Hill compounded his sack by costing the Frogs another scoring opportunity late in the half, losing a fumble at the Georgia 44 with 30 seconds still remaining before the half.

Running back Kyle Hicks (15 carries for a team-leading 88 yards) opened the second half with a fumble of his own, handing Georgia (8-5) the ball at its own 48. The Bulldogs marched 52 yards in 12 plays, aided by another TCU special teams error when holder Brice Ramsey converted a 4th-and-6 with an 11-yard fake field goal rush. Eason hit Javon Wims for a 4-yard strike three plays later, putting Georgia on top 21-16.

TCU (6-7) see-sawed back in front when Hill and Diarse hooked up for their second score of the day, this one a 9-yarder with 2:08 remaining in the third quarter, but Georgia’s offense was fully alive after a first half stretch in which it registered four three-and-outs and a lost fumble. The Bulldogs moved 56 yards in seven plays to set up Rodrigo Blankenship‘s 30-yard field goal to push Georgia back in front at 24-23 with 13:27 remaining.

Just like in the first half, Hill once again positioned the Frogs with a 1st-and-10 at the Georgia 20, but he once again took a sack he shouldn’t have taken on third down and, once again, Hatfield missed his ensuing 47-yard field goal. Georgia took advantage of the miscue, riding Nick Chubb most of the way on a 9-play, 70-yard march to push the lead to 31-23 with 2:48 left to play. Chubb and the Georgia running game came alive in the second half; the Dogs finished with 247 yards on 5.6 per carry after mounting only 49 yards in the first half. Chubb led the way with 17 carries for 142 yards and a score, while Sony Michel added 15 totes for 87 yards and a score. Eason hit 12-of-21 passes for 164 yards with two touchdowns and one fumble.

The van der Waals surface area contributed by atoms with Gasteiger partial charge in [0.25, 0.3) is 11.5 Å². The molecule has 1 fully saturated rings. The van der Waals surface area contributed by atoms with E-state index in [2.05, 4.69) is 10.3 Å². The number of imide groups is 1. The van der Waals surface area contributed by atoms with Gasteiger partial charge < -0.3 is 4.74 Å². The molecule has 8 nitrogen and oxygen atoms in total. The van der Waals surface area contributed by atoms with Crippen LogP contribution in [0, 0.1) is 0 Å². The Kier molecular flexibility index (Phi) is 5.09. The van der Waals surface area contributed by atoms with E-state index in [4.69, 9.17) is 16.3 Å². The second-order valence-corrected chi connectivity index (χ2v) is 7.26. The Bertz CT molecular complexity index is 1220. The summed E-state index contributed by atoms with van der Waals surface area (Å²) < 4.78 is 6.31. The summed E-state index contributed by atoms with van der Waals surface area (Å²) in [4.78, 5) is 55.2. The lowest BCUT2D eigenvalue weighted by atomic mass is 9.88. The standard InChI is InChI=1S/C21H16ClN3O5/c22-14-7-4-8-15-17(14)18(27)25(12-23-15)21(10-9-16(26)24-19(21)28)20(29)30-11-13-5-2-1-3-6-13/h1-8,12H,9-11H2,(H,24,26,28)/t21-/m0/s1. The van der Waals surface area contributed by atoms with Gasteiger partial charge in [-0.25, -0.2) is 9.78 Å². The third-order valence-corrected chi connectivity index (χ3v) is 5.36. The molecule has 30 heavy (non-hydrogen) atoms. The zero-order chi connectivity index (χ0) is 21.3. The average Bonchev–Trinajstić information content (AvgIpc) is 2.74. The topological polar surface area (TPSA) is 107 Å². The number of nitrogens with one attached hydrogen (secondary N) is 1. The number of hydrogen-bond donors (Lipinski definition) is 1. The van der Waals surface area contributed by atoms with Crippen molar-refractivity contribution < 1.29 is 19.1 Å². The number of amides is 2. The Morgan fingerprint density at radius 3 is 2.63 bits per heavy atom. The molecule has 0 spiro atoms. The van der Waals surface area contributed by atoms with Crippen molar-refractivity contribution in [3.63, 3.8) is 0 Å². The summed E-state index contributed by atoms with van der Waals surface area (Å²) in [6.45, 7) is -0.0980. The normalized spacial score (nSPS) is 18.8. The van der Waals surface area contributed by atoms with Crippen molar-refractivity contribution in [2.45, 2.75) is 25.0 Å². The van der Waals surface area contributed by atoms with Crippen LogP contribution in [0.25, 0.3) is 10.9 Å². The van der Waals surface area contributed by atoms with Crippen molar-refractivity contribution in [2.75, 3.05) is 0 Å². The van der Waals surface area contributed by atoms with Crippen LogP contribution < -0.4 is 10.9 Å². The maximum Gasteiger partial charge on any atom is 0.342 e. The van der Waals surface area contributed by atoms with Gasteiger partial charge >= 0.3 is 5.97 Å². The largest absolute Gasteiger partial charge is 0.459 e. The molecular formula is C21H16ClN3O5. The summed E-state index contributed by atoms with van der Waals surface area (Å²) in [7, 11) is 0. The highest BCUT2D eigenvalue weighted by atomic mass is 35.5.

Needing a touchdown and a 2-point conversion to push the game to overtime — instead of simply a field goal to win without Hatfield’s missed kicks — TCU moved to the Georgia 44 when Hill’s 4th-and-4 pass to Taj Williams was broken up by Georgia’s Deandre Baker.

The win lifts a struggling SEC to 2-4 in bowl play while the Big 12 falls to 3-2. The two conferences have split their two meetings thus far, with the rubber match between Oklahoma and Auburn coming in Monday night’s Sugar Bowl.

Kirby Smart sends Alabama to SEC title game as Georgia upsets No. 9 Auburn

AP
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Kirby Smart no longer coaches for Alabama, just as Maurice Smith no longer plays for them. But a former Tide coach and player did a major favor for their former team as Georgia upended No. 9 Auburn 13-7 in Athens. The loss dropped Auburn to 5-2 in SEC play, thereby clinching the SEC West championship for the undefeated Tide.